C. Storage Operating System
To facilitate access to the disks 130, the storage operating system 300 implements a write-anywhere file system that cooperates with one or more virtualization modules to “virtualize” the storage space provided by disks 130. The file system logically organizes the information as a hierarchical structure of named directories and files on the disks. Each “on-disk” file may be implemented as set of disk blocks configured to store information, such as data, whereas the directory may be implemented as a specially formatted file in which names and links to other files and directories are stored. The virtualization module(s) allow the file system to further logically organize information as a hierarchical structure of blocks on the disks that are exported as named logical unit numbers (luns).
In the illustrative embodiment, the storage operating system is preferably the NetApp® Data ONTAP™ operating system available from Network Appliance, Inc., Sunnyvale, Calif. that implements a Write Anywhere File Layout (WAFL™) file system. However, it is expressly contemplated that any appropriate storage operating system may be enhanced for use in accordance with the inventive principles described herein. As such, where the term “WAFL” is employed, it should be taken broadly to refer to any storage operating system that is otherwise adaptable to the teachings of this invention.
In addition, the storage operating system includes a series of software layers organized to form a storage server 365 that provides data paths for accessing information stored on the disks 130 of the node 200. To that end, the storage server 365 includes a file system module 360 in cooperating relation with a volume striping module (VSM) 370, a RAID system module 380 and a disk driver system module 390. The RAID system 380 manages the storage and retrieval of information to and from the volumes/disks in accordance with I/O operations, while the disk driver system 390 implements a disk access protocol such as, e.g., the SCSI protocol. The VSM 370 illustratively implements a striped volume set (SVS) of the present invention. As described further herein, the VSM cooperates with the file system 360 to enable storage server 365 to service a volume of the SVS. In particular, the VSM 370 implements the novel Locate( ) function 375 to compute the location of data container content in the SVS volume to thereby ensure consistency of such content served by the cluster.
The file system 360 implements a virtualization system of the storage operating system 300 through the interaction with one or more virtualization modules illustratively embodied as, e.g., a virtual disk (vdisk) module (not shown) and a SCSI target module 335. The vdisk module enables access by administrative interfaces, such as a user interface of a management framework 1110 (see
The file system 360 is illustratively a message-based system that provides logical volume management capabilities for use in access to the information stored on the storage devices, such as disks. That is, in addition to providing file system semantics, the file system 360 provides functions normally associated with a volume manager. These functions include (i) aggregation of the disks, (ii) aggregation of storage bandwidth of the disks, and (iii) reliability guarantees, such as minoring and/or parity (RAID). The file system 360 illustratively implements the WAFL file system (hereinafter generally the “write-anywhere file system”) having an on-disk format representation that is block-based using, e.g., 4 kilobyte (kB) blocks and using index nodes (“inodes”) to identify files and file attributes (such as creation time, access permissions, size and block location). The file system uses files to store meta-data describing the layout of its file system; these meta-data files include, among others, an inode file. A file handle, i.e., an identifier that includes an inode number, is used to retrieve an inode from disk.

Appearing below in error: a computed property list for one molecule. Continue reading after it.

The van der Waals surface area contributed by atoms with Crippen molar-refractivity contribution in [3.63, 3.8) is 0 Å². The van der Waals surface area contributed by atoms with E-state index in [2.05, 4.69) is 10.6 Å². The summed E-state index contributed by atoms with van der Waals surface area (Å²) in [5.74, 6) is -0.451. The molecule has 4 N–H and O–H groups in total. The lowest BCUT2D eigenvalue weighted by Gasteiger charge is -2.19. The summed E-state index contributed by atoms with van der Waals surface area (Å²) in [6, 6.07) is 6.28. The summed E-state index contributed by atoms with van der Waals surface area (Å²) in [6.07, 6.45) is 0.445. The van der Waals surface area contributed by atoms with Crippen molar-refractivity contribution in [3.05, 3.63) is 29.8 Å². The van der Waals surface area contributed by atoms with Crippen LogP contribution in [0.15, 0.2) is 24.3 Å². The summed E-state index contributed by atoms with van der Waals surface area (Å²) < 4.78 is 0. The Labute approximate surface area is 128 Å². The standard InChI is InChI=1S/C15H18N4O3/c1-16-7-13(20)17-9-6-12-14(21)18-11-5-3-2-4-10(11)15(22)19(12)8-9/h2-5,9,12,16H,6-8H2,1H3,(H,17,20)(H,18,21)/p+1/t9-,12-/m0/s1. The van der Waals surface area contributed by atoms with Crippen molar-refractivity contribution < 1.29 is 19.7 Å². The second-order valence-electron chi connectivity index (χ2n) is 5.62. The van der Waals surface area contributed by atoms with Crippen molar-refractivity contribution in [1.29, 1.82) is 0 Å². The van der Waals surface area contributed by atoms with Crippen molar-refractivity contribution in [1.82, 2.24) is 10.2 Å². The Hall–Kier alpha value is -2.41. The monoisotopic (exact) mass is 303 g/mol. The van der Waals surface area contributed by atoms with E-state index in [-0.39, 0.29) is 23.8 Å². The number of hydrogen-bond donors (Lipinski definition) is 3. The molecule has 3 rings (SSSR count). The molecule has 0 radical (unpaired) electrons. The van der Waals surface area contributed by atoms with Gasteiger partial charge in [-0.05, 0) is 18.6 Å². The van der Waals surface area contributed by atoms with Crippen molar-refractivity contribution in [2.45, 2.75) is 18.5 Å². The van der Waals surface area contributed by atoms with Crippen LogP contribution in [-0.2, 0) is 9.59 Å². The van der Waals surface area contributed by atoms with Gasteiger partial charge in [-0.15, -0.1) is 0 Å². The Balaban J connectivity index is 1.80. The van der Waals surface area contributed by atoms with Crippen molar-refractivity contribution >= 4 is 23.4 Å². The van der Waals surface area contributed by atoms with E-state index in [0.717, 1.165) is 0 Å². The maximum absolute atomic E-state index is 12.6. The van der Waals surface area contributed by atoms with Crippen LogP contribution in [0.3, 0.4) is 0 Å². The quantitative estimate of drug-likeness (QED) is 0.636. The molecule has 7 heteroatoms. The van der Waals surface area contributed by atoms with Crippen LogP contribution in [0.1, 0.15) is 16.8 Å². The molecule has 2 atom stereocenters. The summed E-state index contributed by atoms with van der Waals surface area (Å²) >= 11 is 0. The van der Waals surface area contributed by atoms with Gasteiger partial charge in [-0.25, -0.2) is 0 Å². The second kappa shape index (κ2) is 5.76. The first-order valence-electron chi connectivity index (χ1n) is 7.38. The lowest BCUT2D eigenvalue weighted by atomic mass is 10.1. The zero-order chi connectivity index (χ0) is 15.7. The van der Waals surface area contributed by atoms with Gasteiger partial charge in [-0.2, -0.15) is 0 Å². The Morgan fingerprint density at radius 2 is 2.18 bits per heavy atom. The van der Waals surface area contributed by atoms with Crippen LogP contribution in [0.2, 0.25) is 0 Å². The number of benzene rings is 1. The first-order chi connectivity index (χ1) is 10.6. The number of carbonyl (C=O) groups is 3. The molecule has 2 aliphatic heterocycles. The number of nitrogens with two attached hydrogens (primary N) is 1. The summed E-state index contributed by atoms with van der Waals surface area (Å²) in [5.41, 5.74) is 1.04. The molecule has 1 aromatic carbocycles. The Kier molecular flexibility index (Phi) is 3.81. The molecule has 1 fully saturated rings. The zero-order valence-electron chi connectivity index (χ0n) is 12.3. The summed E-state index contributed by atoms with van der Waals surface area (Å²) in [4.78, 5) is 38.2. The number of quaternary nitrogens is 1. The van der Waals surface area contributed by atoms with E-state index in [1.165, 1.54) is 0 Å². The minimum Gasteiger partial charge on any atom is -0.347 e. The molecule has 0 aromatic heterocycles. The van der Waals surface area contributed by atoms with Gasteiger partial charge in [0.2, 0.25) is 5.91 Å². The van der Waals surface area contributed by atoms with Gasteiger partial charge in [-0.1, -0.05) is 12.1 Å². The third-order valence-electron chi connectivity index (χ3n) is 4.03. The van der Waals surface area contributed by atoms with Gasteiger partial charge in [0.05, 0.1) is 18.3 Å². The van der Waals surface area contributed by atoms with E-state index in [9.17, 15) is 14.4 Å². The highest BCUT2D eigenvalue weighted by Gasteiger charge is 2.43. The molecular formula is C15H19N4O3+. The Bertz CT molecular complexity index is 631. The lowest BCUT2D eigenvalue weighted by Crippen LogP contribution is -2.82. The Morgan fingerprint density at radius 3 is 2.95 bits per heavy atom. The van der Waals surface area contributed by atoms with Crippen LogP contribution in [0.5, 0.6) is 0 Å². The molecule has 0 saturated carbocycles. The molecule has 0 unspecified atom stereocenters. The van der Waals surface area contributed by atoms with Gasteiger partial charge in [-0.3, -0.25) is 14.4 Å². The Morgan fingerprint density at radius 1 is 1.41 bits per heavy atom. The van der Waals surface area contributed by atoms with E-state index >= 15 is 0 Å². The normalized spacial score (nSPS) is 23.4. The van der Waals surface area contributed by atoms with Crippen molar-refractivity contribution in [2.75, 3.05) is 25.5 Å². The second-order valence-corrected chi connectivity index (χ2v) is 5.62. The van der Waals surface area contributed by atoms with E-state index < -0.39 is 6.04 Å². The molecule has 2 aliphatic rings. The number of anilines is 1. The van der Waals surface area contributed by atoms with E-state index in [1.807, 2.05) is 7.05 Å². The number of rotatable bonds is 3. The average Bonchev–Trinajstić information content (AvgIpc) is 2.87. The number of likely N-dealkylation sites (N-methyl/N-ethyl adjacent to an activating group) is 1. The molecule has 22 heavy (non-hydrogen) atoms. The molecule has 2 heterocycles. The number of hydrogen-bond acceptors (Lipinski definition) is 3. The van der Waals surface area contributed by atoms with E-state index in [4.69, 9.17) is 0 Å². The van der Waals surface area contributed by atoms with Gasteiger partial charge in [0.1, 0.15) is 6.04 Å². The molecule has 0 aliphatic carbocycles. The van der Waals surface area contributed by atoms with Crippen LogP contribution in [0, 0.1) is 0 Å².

Broadly stated, all inodes of the write-anywhere file system are organized into the inode file. A file system (fs) info block specifies the layout of information in the file system and includes an inode of a file that includes all other inodes of the file system. Each logical volume (file system) has an fsinfo block that is preferably stored at a fixed location within, e.g., a RAID group. The inode of the inode file may directly reference (point to) data blocks of the inode file or may reference indirect blocks of the inode file that, in turn, reference data blocks of the inode file. Within each data block of the inode file are embedded inodes, each of which may reference indirect blocks that, in turn, reference data blocks of a file.
Operationally, a request from the client 180 is forwarded as a packet over the computer network 140 and onto the node 200 where it is received at the network adapter 225. A network driver (of layer 312 or layer 330) processes the packet and, if appropriate, passes it on to a network protocol and file access layer for additional processing prior to forwarding to the write-anywhere file system 360. Here, the file system generates operations to load (retrieve) the requested data from disk 130 if it is not resident “in core”, i.e., in memory 224. If the information is not in memory, the file system 360 indexes into the inode file using the inode number to access an appropriate entry and retrieve a logical vbn. The file system then passes a message structure including the logical vbn to the RAID system 380; the logical vbn is mapped to a disk identifier and disk block number (disk,dbn) and sent to an appropriate driver (e.g., SCSI) of the disk driver system 390. The disk driver accesses the dbn from the specified disk 130 and loads the requested data block(s) in memory for processing by the node. Upon completion of the request, the node (and operating system) returns a reply to the client 180 over the network 140.